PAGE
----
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Physics

The oscillation of particles

Improved understanding of the electrons that are essential for the creation of quantum computers

EDUARDO CESARKnowing the obstacles that lie along the course is as important as reaching the finishing line in the race to design an efficient quantum computer, a machine that is able to use the properties of  fundamental particles of matter to perform calculations far faster than conventional computers. This is what is indicated by the work of some Brazilian physicists who have been studying spin (a characteristic of atomic particles), which in the case of particles with negative charges (electrons) can be described, although only roughly, as the sense in which they rotate around their own axis.

Investigating this property of electrons, the team under physicist José Carlos Egues, from the University of São Paulo (USP) in São Carlos, recently discovered an interaction between this particle and the path that it travels along, which may affect the control of the spin, one of the technologies – spintronics – imagined for the development of useful non-conventional electronics for quantum computing. Along the same lines, electric engineer Gilberto Medeiros-Ribeiro’s group, which is based at the Synchroton Light National Laboratory (LNLS) in Campinas, has been experimentally testing the control of the spin of electrons in different components which, who knows, may one day be used to build these computers of the future.

In current computers – both those used at home as well as at work – the information is coded in units called bits, represented by the numbers 0 and 1, which stand for the absence or presence of electric current. By analogy, the basic unit in quantum computing is the quantum bit or qubit, which can be coded in the spin of electrons. Although electrons are not spheres, being more like points, with no spatial dimension, it is assumed that they rotate around their own axis like a spinning top. Depending on the direction of rotation, it is said that the spin is up or down, which is the equivalent to the 0 and 1 of traditional computers.

This is where the similarities end. According to quantum mechanics, which is the part of physics that explains the behavior of subatomic particles, each electron can, at any particular time, rotate both down and up as well as in every other direction, as if they had simultaneously assumed the values 0 and 1 and every value in between, such as 0.23 or 0.65, among others. This is what physicists refer to as the overlapping of quantum states. The direction of rotation and the value of the spin are only known at the moment they are measured. This characteristic makes the spin of electrons an interesting basis for quantum computing, given that, if it is controlled, the overlapping of states exponentially increases the capacity to perform calculations – each qubit would be able to handle far more information than the so-called classic bits. Under ideal conditions, a few hundred qubits could code more information than the entire number of elementary particles in the Universe.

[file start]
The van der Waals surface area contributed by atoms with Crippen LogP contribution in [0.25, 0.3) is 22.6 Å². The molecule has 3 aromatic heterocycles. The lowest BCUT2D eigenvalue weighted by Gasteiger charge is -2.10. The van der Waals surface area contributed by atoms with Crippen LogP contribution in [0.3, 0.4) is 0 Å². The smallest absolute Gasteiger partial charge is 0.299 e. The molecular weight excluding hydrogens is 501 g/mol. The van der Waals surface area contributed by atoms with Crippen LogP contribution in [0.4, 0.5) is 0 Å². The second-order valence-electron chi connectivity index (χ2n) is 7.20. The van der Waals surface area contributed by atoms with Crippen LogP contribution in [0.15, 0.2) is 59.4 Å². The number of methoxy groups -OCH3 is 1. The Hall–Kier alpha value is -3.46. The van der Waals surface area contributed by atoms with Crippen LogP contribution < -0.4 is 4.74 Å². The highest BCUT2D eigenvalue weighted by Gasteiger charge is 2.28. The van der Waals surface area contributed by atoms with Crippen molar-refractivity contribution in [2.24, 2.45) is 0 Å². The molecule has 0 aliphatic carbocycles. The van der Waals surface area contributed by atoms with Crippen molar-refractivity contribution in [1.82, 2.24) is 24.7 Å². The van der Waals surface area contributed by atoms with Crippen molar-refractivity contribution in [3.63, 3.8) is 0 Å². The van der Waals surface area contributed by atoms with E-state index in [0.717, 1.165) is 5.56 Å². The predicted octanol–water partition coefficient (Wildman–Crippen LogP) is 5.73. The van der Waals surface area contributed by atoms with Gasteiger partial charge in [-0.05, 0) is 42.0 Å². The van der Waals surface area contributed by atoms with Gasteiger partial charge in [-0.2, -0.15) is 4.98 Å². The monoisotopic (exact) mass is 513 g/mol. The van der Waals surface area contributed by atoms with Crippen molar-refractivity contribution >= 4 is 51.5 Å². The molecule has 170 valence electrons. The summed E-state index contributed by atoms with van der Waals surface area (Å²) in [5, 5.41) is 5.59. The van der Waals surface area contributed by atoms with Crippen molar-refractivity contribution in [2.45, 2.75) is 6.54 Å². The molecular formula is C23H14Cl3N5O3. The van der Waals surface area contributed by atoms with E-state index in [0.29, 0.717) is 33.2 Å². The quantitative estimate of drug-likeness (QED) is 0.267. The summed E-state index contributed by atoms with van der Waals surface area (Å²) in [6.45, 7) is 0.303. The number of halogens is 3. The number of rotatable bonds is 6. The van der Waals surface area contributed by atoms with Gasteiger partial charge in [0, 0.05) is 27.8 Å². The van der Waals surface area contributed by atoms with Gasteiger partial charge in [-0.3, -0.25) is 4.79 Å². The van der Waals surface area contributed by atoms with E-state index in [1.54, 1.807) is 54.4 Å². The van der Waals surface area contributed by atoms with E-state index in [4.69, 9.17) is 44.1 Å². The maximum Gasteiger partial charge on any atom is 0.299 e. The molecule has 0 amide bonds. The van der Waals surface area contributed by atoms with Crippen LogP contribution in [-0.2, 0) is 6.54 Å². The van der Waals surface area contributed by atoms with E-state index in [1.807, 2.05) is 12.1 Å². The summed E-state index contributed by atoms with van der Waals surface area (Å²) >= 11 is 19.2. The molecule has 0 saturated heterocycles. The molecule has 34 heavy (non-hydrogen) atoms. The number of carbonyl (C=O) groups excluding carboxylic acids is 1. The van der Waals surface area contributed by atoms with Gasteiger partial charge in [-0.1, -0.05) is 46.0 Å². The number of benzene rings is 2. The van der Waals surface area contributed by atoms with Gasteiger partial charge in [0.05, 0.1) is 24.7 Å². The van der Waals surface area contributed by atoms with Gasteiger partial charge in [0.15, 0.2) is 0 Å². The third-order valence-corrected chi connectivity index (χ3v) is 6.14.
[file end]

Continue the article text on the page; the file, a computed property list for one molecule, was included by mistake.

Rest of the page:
Despite this astounding potential, the practical value of quantum computing is yet to be fully demonstrated. “Applications are still a long way off. For the time being it is a conceptual mistake to say that the quantum computer will be good at everything, outperforming traditional computers at any task,” explains Egues. Up until now, the advantages are limited to very specific problems such as the understanding of quantum phenomena in physics and biology or the development of safer ways to code information (cryptography).

Spin under control
The challenge is to make these potential applications come true. In the case of spintronics, the difficulty involves inducing the desired spin in the electrons of a specific material, as well as keeping the electron from oscillating, like a spinning top that starts staggering, and falling into the opposite spin. According to Egues, the first concrete demonstration that it was possible to deal with spin instability appeared in 1999, in a paper written by David Awschalom, from the University of California in Santa Barbara, in the United States.